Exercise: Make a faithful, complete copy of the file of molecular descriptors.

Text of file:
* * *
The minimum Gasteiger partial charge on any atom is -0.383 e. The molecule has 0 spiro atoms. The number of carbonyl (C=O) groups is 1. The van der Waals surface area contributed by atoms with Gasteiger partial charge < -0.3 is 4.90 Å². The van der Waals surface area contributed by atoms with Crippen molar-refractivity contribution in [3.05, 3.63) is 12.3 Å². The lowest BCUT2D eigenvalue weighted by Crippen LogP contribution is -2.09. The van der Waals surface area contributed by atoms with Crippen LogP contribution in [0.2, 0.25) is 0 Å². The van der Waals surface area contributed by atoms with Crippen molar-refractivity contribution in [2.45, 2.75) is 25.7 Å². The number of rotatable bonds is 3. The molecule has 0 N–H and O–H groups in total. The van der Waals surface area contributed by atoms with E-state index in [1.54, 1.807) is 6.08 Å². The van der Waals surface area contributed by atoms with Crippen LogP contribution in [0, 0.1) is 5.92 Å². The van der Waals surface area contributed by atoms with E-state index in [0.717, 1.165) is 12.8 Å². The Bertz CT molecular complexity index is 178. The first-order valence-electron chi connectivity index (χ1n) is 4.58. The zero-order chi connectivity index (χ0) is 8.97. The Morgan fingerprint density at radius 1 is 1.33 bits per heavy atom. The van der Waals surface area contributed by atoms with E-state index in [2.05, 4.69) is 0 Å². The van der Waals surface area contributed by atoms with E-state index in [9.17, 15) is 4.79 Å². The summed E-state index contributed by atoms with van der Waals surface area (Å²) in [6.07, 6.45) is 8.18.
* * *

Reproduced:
The minimum Gasteiger partial charge on any atom is -0.383 e. The molecule has 0 spiro atoms. The number of carbonyl (C=O) groups is 1. The van der Waals surface area contributed by atoms with Gasteiger partial charge < -0.3 is 4.90 Å². The van der Waals surface area contributed by atoms with Crippen molar-refractivity contribution in [3.05, 3.63) is 12.3 Å². The lowest BCUT2D eigenvalue weighted by Crippen LogP contribution is -2.09. The van der Waals surface area contributed by atoms with Crippen LogP contribution in [0.2, 0.25) is 0 Å². The van der Waals surface area contributed by atoms with Crippen molar-refractivity contribution in [2.45, 2.75) is 25.7 Å². The number of rotatable bonds is 3. The molecule has 0 N–H and O–H groups in total. The van der Waals surface area contributed by atoms with E-state index in [1.54, 1.807) is 6.08 Å². The van der Waals surface area contributed by atoms with Crippen LogP contribution in [0, 0.1) is 5.92 Å². The van der Waals surface area contributed by atoms with E-state index in [0.717, 1.165) is 12.8 Å². The Bertz CT molecular complexity index is 178. The first-order valence-electron chi connectivity index (χ1n) is 4.58. The zero-order chi connectivity index (χ0) is 8.97. The Morgan fingerprint density at radius 1 is 1.33 bits per heavy atom. The van der Waals surface area contributed by atoms with E-state index in [2.05, 4.69) is 0 Å². The van der Waals surface area contributed by atoms with E-state index in [9.17, 15) is 4.79 Å². The summed E-state index contributed by atoms with van der Waals surface area (Å²) in [6.07, 6.45) is 8.18.